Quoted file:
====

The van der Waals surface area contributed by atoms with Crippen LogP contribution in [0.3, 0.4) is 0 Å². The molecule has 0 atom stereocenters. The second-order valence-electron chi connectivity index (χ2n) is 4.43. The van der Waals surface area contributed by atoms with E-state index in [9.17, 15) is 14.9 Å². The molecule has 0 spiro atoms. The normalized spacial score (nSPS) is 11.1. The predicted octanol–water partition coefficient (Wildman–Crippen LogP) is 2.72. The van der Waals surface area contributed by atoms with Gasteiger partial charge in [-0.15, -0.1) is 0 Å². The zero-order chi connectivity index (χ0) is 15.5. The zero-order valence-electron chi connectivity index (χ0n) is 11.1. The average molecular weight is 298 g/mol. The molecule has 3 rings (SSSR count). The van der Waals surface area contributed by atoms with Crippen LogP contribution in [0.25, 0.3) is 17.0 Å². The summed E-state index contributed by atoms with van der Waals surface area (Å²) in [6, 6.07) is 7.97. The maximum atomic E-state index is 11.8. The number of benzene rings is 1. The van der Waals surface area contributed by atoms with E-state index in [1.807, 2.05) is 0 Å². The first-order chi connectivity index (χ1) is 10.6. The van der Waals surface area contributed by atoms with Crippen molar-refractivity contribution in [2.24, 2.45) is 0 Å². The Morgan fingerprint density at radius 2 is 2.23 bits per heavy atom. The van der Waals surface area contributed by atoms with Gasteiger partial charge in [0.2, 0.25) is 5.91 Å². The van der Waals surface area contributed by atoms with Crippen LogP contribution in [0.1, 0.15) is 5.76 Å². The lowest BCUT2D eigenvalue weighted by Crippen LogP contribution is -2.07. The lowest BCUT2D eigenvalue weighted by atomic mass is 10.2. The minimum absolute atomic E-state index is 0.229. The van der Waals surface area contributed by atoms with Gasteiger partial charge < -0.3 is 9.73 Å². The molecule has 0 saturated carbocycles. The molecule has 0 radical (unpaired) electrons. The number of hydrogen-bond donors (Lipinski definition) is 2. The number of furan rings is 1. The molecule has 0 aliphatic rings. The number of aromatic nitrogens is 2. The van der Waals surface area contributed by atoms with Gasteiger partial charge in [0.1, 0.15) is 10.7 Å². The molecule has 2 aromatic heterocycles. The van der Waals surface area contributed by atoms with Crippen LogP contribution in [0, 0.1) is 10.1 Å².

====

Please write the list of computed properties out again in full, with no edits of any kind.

The van der Waals surface area contributed by atoms with Crippen LogP contribution in [0.3, 0.4) is 0 Å². The molecule has 0 atom stereocenters. The second-order valence-electron chi connectivity index (χ2n) is 4.43. The van der Waals surface area contributed by atoms with E-state index in [9.17, 15) is 14.9 Å². The molecule has 0 spiro atoms. The normalized spacial score (nSPS) is 11.1. The predicted octanol–water partition coefficient (Wildman–Crippen LogP) is 2.72. The van der Waals surface area contributed by atoms with Gasteiger partial charge in [-0.15, -0.1) is 0 Å². The zero-order chi connectivity index (χ0) is 15.5. The zero-order valence-electron chi connectivity index (χ0n) is 11.1. The average molecular weight is 298 g/mol. The molecule has 3 rings (SSSR count). The van der Waals surface area contributed by atoms with Crippen LogP contribution in [0.25, 0.3) is 17.0 Å². The summed E-state index contributed by atoms with van der Waals surface area (Å²) in [6, 6.07) is 7.97. The maximum atomic E-state index is 11.8. The number of benzene rings is 1. The van der Waals surface area contributed by atoms with E-state index in [1.807, 2.05) is 0 Å². The first-order chi connectivity index (χ1) is 10.6. The van der Waals surface area contributed by atoms with Crippen molar-refractivity contribution in [2.24, 2.45) is 0 Å². The Morgan fingerprint density at radius 2 is 2.23 bits per heavy atom. The van der Waals surface area contributed by atoms with Gasteiger partial charge in [0.2, 0.25) is 5.91 Å². The van der Waals surface area contributed by atoms with Crippen LogP contribution in [0.1, 0.15) is 5.76 Å². The lowest BCUT2D eigenvalue weighted by Crippen LogP contribution is -2.07. The lowest BCUT2D eigenvalue weighted by atomic mass is 10.2. The minimum absolute atomic E-state index is 0.229. The van der Waals surface area contributed by atoms with Gasteiger partial charge < -0.3 is 9.73 Å². The molecule has 0 saturated carbocycles. The molecule has 0 radical (unpaired) electrons. The number of hydrogen-bond donors (Lipinski definition) is 2. The number of furan rings is 1. The molecule has 0 aliphatic rings. The number of aromatic nitrogens is 2. The van der Waals surface area contributed by atoms with Gasteiger partial charge in [0.1, 0.15) is 10.7 Å². The molecule has 2 aromatic heterocycles. The van der Waals surface area contributed by atoms with Crippen LogP contribution in [0, 0.1) is 10.1 Å².